By: Megan Stringer

What they’re saying: The Texas Supreme Court’s decision adhered “to our longstanding commitment to avoid undue interference with elections,” Justice Jane Bland wrote.

“Our team spent countless hours on research, we know we are well within our legal right,” organizers behind Proposition A wrote on Twitter after the ruling.
The other side: “We are tremendously disappointed in the Texas Supreme Court’s decision … despite obvious violations of state law,” said Amy O’Donnell, the communications director for Texas Alliance for Life, which sought the legal challenge, in a statement.

By: Juan Garcia de Paredes

The Texas Alliance for Life, a nonprofit organization that describes itself as pro-life, sued the San Antonio City Clerk and the San Antonio City Council on Feb. 9, alleging the proposed charter amendment violates the Texas Local Government Code, which prohibits multiple-subject charter amendments. The single-subject rule requires ballot initiatives to address a single subject, topic, or issue. Of the 26 states that provide for citizen-initiated ballot measures, 17 of those states have single-subject rules. While Texas does not provide for statewide citizen initiatives, Texas law requires local charter amendments to include only one subject.

By: Charlie Butts

While she acknowledges that some women are going out of state for abortions, Amy O’Donnell of Texas Alliance for Life points out that real help is freely available to those who are choosing life for their babies.

O’Donnell, Amy (Texas Alliance for Life)O’Donnell
“We need to educate women about the vast resources we have available to them in Texas so that they know that there is help, that there is support, and that they don’t have to walk through an unplanned pregnancy on their own,” O’Donnell tells AFN.

As the state legislature goes into session early next month, she asserts that pro-lifers will “work to keep the gains that we’ve made and prevent our law from being weakened or abolished.”

“We’ll also continue to promote the expansion of the vast resources that Texas offers to women facing planned or unplanned pregnancies,” O’Donnell adds.

A bill has been introduced for a constitutional amendment to undo all of the state’s pro-life laws, and O’Donnell recalls a headline declaring that Texans would not even have a chance to vote on it.

By: Rebekah Alvey

Anti-abortion rights candidates kept control in most Nov. 8 races across the state. Republicans maintained their strong majority in the Legislature, top statewide offices remained red and the Texas delegation in the U.S. House saw all Republican incumbents and some newcomers in the GOP win.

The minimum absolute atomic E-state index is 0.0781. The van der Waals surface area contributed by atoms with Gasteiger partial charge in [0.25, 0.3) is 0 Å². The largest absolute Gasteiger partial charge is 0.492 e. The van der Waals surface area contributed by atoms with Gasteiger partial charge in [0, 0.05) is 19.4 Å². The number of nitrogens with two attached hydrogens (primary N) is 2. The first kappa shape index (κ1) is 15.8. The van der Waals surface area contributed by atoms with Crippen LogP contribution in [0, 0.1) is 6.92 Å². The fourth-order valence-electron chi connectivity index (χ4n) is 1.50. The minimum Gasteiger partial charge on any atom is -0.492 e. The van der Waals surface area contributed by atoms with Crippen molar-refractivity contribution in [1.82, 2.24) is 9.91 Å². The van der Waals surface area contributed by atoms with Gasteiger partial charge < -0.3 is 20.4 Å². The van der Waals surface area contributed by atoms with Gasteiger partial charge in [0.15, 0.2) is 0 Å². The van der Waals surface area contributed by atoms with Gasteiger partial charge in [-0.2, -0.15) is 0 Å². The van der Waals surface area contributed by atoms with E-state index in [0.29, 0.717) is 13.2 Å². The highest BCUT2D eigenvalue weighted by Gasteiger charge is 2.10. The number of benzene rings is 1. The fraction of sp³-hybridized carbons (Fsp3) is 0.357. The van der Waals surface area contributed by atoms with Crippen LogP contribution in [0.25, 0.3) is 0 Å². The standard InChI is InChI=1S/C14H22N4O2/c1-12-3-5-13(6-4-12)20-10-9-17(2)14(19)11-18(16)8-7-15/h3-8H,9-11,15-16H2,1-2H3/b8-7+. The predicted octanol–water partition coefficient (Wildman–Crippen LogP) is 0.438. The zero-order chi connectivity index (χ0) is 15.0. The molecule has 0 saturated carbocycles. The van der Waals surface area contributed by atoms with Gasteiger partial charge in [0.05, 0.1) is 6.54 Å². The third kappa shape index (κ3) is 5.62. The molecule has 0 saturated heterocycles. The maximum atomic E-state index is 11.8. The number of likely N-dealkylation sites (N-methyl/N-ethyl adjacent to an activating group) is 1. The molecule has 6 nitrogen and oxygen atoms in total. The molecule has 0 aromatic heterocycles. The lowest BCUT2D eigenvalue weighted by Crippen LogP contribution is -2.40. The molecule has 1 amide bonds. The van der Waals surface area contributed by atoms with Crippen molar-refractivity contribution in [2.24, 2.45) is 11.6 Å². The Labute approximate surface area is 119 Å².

“It shows that the pro-life message works in Texas,” said Joe Pojman, executive director of Texas Alliance for Life. “It shows that Texas remains a pro-life state.”

Pojman said his organization was pleased with the results of the U.S. House races, and was glad to see at least one of the three anti-abortion South Texas candidates win. He added the results both for the U.S. House and state Legislature races indicate the Rio Grande Valley area appears to be an area of expansion for the anti-abortion movement.

There were some victories among candidates supporting abortion rights as 51 of those endorsed by Planned Parenthood Texas Votes won their races.

By: Steven Ertelt

Texas Alliance for Life’s Executive Director, Joe Pojman also pointed out the huge pro-life victories in Texas.

“Texas remains a pro-life state. All statewide elected officials endorsed by our PAC prevailed by decisive margins, including Governor Greg Abbott, Lt. Governor Dan Patrick, and Attorney General Ken Paxton. This was despite the well-funded efforts of their opponents to frighten voters by misrepresenting the effects of pro-life laws that Texas has recently passed,” he told LifeNews.

“That is especially true of various mischaracterizations of the Human Life Protection Act, HB 1280, which began protecting unborn children from abortion beginning at conception shortly after the Supreme Court overturned Roe v. Wade. Opponents falsely claimed the law prevents appropriate treatment of certain rare but serious complications from pregnancy that threaten the mothers’ lives, which we quickly refuted,” Pojman said. “Of special note are the results of the re-election campaigns of the House and Senate authors of HB 1280, Rep. Giovanni Capriglione (R-Southlake) and Sen. Angela Paxton (R-McKinney). We look forward to continuing to work with them and the many other pro-life legislators to protect innocent human life in Texas moving forward.”

“Thanks to largely successful election results in Congressional races, Texas will send to the U.S. House 26 pro-life members (out of 38) in 2023, up from 24 of 36 members,” Pojman noted.

By: David Montgomery

Joe Pojman, a former aerospace engineer who is now executive director of Texas Alliance for Life, said the law “would completely protect unborn children from abortion beginning at conception.

“That would be the fulfillment of our dreams and goals for the last 50 years.”

But Cain and Capriglione, along with anti-abortion leaders like Pojman, emphatically dismiss the possibility of prosecuting women who get abortions, saying the criminal offenses should apply only to doctors and others who perform the procedure.

Texas’ pre-Roe abortion statute, which originated in 1854, “never even contemplated making … any penalties for the woman who has the abortion,” Capriglione said, “and my bill doesn’t either.”